During my third sequence of higher pitched but still subtle squeaks, I caught movement and then watched a large bobcat ease through the rocks. It stopped in front of a ledge, sat down and stared my way. The cat stayed locked in that sitting position through two more series of calls, and it was obvious through the 10X Nikon scope that it was centered on the source of the sounds.

Since the cat was 100 yards from the top of the ridge, giving me some leeway for getting a good shot, I switched to a harsher cottontail call and sent a louder but not ear-piercing series of anguished squalls and squeals across the canyon.

The no-doubt coyote-wise feline started weaving back up the hill headed the other way, no longer keen on the possibility of an easy lunch. When the big bob hit a small opening in the brush and rocks, I squeaked loudly, and the moment the cat paused, I put a 52-grain Sierra HPBT through its shoulders.

Had I followed the standard early-season technique of gradually increasing the volume to reach out farther as time passes on each stand, I doubt I would have even seen that cat. A few days later I used the same tactics on the other side of the highway above the elk carcass to take a prime coyote a quarter-mile from where the elk carcass was located.

I didn’t see any coyotes on the carcass, so I used a cow horn howler as a locator call, and when my lone howl got a distant response, I hiked in a half-mile and circled to approach the suspected location of the responding coyote from a different direction. I had no idea if anyone else had been trying to call at the kill site, but stealthy hunting is never a bad idea late in the season, even when the quarry is dominant coyotes.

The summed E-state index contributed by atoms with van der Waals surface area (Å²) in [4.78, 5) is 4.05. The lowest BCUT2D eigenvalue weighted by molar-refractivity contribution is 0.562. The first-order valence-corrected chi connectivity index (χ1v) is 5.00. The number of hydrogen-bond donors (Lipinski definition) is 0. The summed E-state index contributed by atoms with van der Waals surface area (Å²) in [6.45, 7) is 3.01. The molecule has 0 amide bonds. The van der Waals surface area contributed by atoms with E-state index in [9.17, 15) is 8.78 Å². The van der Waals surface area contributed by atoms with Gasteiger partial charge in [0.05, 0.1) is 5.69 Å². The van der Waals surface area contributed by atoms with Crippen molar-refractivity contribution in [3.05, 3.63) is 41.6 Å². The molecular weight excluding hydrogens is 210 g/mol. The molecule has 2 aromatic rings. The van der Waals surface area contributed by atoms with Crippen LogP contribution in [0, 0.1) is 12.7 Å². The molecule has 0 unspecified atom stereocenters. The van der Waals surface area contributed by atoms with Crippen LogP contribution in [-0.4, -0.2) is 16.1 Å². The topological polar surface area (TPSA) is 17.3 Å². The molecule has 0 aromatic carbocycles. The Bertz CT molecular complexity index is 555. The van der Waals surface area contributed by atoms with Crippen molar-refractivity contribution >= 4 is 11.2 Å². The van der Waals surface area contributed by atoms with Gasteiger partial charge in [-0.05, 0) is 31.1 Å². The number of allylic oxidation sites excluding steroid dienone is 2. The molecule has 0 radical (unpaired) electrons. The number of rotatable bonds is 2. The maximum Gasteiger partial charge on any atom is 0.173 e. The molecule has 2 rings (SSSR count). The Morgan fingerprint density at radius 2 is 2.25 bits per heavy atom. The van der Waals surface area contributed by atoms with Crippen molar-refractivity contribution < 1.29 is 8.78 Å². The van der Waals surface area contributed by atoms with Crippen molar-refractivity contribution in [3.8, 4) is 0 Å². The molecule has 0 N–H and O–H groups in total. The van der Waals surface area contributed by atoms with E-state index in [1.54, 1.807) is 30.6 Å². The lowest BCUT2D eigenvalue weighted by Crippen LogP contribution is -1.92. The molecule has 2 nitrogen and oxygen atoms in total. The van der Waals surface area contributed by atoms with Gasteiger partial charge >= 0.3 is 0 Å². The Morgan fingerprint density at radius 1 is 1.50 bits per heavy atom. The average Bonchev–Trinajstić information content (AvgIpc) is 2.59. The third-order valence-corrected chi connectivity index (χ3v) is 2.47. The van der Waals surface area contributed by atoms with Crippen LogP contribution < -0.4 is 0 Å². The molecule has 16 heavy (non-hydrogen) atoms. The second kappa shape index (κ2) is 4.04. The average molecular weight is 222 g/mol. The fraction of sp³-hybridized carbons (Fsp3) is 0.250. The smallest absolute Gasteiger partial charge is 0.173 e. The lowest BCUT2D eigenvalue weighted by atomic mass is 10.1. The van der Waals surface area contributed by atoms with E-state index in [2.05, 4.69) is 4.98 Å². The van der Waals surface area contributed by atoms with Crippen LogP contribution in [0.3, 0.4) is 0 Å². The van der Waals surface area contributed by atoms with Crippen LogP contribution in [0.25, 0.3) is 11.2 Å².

Got to the back side of a ridge where I had many open sight lines through the Ponderosa-covered flats to oakbrush clumps and cedars I figured provided good lay-up cover for satiated coyotes.

The plan was to call softly and stay in position situated under the overhanging branches of one of those cedars for half an hour, and if nothing showed, then move one ridge closer to the roadkill, which was from where I believed the responding howls had emanated.

But the first series of soft squeals brought a big dog coyote strolling out of a thicket of clumped cedars some 300 yards across the flat, where he sat down as casual as could be and looked in my direction, maybe interested but not exactly fired up. With a bellyful of elk, that response was certainly understandable.